Yellowstone National Park is a vast 2 million acres of stunning scenery, fascinating geological features, wildlife, and recreation — it takes more than a day to explore this country! The Park continues to see record numbers of visitors, so planning your stay in advance is essential. This isn’t one of those vacation destinations where you can expect to find a place to stay once you are here; you’ll need to book well in advance, particularly during the summer months. Including Bozeman, there are several options of cities to stay in near the Park, depending on where you want to explore. Here are the most popular places to stay near Yellowstone National Park and the pros and cons of each.
The biggest city near a park entrance, Bozeman also has the best airline service. There are now 29 nonstop flights to Bozeman from major cities across the country. Because of this, the convenience factor is huge, since you can fly directly to Bozeman and be settled in your hotel within 20 minutes of landing. Bozeman sits between the west and north entrances to the Park, each approximately 90 miles from town, making it an ideal place to stay if you want to explore different Park areas with a rest in between excursions. Bozeman is a popular year-round destination in its own right, bringing a wide selection of hotel accommodations, from national name brands to local boutique hotels. Museums, shopping, dining, and live music are all thriving in this vibrant college town. Staying in Bozeman also allows you to see a bit more of Montana, taking a scenic drive through either Paradise Valley or Gallatin Canyon on your way to Yellowstone.
If you’re looking for somewhere a little smaller than Bozeman but still with many dining, shopping, and entertainment options, Livingston is an excellent choice. Sitting 30 miles west of Bozeman, the north entrance to the Park is an hour away, and the drive through Paradise Valley to get there is incredible. Its charming, old west downtown, set against a backdrop of mountains meets many people's vision of Montana. Livingston is home to a plethora of artists, cowboys, chefs, writers, musicians and mountaineering types; if you happen to belly up to the bar, chances are, you’ll likely find yourself in a lively conversation. There are two hot springs close to Livingston — Chico Hot Springs, and Yellowstone Hot Springs — and we highly recommend making some time to soak.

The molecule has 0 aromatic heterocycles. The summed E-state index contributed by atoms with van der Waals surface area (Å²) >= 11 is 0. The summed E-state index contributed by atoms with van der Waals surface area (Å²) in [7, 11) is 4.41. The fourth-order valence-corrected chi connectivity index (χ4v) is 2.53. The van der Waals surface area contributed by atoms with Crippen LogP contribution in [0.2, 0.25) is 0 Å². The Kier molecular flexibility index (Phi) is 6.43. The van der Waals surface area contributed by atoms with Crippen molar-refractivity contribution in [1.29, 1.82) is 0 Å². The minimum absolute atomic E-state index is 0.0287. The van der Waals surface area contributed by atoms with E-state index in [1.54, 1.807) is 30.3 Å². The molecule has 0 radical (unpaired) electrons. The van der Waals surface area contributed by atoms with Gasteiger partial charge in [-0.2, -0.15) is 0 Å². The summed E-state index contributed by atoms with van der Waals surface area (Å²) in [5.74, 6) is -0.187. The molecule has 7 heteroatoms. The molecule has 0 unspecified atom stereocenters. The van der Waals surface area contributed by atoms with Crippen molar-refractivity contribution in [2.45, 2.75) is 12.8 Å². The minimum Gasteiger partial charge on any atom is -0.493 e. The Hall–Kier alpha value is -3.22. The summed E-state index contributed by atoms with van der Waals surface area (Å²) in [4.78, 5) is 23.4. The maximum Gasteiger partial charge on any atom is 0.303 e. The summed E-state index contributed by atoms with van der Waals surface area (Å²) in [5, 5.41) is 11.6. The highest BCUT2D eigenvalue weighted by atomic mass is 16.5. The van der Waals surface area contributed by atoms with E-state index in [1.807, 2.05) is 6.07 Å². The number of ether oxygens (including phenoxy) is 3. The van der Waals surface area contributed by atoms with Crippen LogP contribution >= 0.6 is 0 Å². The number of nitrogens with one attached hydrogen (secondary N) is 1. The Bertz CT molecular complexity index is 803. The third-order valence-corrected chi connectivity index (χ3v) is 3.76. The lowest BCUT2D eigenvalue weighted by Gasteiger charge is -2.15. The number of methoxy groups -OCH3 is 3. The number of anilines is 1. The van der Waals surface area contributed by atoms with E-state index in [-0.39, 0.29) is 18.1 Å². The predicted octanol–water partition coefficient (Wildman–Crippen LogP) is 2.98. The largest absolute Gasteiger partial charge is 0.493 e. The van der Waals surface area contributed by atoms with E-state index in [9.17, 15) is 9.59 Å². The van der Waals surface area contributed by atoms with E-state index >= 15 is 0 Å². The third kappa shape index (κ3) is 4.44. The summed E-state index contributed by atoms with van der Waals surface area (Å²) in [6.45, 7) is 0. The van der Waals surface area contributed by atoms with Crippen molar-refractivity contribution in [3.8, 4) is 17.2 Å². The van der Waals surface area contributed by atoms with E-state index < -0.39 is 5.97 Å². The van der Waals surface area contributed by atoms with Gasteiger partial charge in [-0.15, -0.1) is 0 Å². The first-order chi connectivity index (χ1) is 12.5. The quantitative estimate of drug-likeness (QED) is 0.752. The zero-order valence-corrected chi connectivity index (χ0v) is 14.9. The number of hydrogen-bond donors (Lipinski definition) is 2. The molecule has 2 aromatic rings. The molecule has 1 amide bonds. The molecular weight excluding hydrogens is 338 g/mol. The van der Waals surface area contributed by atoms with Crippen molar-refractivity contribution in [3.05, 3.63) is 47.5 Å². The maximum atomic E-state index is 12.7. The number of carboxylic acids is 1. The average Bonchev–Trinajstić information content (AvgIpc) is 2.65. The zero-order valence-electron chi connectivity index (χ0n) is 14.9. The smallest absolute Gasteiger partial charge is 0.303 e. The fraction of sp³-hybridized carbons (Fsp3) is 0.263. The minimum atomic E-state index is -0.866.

Gardiner sits at the north entrance to Yellowstone, next to the Roosevelt Arch. The road from Gardiner to Cooke City through the Lamar Valley is the only road in the Park that stays open to vehicles year-round, but it's important to note that this town is pretty sleepy in the winter, and many businesses close down for the season. If wildlife watching is on your schedule though, Gardiner is the place to stay. Many animals are most active at dawn and dusk, so being close to the Park allows you a little more shut-eye before you chase the sunset or sunrise. The majority of the wolf packs live in the Lamar Valley, along with grizzly and black bears, elk, deer, and bison. Elk roam freely through the streets and lawns of Mammoth Hot Springs, just inside the border. Gardiner itself is small; there aren’t many hotel options, so you'll need to book early if you choose to stay here.
West Yellowstone is one of the most well-known gateway towns. Located at the west entrance, it's the closest to the majority of the Park's most popular hydrothermal features, including Old Faithful and Grand Prismatic Spring. It’s also easy to get to Yellowstone Lake from here. West Yellowstone is a lively town in both winter and summer. The Grizzly and Wolf Discovery Center in town is ideal for families. This sanctuary provides animals that cannot survive in the wild a safe life and an educational opportunity for the public. In the winter, West Yellowstone becomes a snowmobiler’s dream with hundreds of trails, including guided tours through Yellowstone via snowmobile or snowcoach. During the summer months, the Wild West Rodeo runs several nights a week.
Yellowstone National Park
There is always the option to stay within the park boundaries. From the newly restored historic Lake Yellowstone Hotel and Cabins to the stately log structure at Old Faithful Inn, there are various options. Hotels, cabins, and campsites all fill quickly. If you can, check out the shoulder seasons, spring or fall, when fewer people visit. Spring wildlife watching is spectacular with all the baby animals, and the wildflowers are gorgeous. The colors are worth seeing in the fall, and there is often some lively sparring among bull elk and bison during the rut (mating season).
Ready to start planning your trip to Yellowstone? Read our blog on planning the perfect day trip to Yellowstone, or read more about Yellowstone attractions here.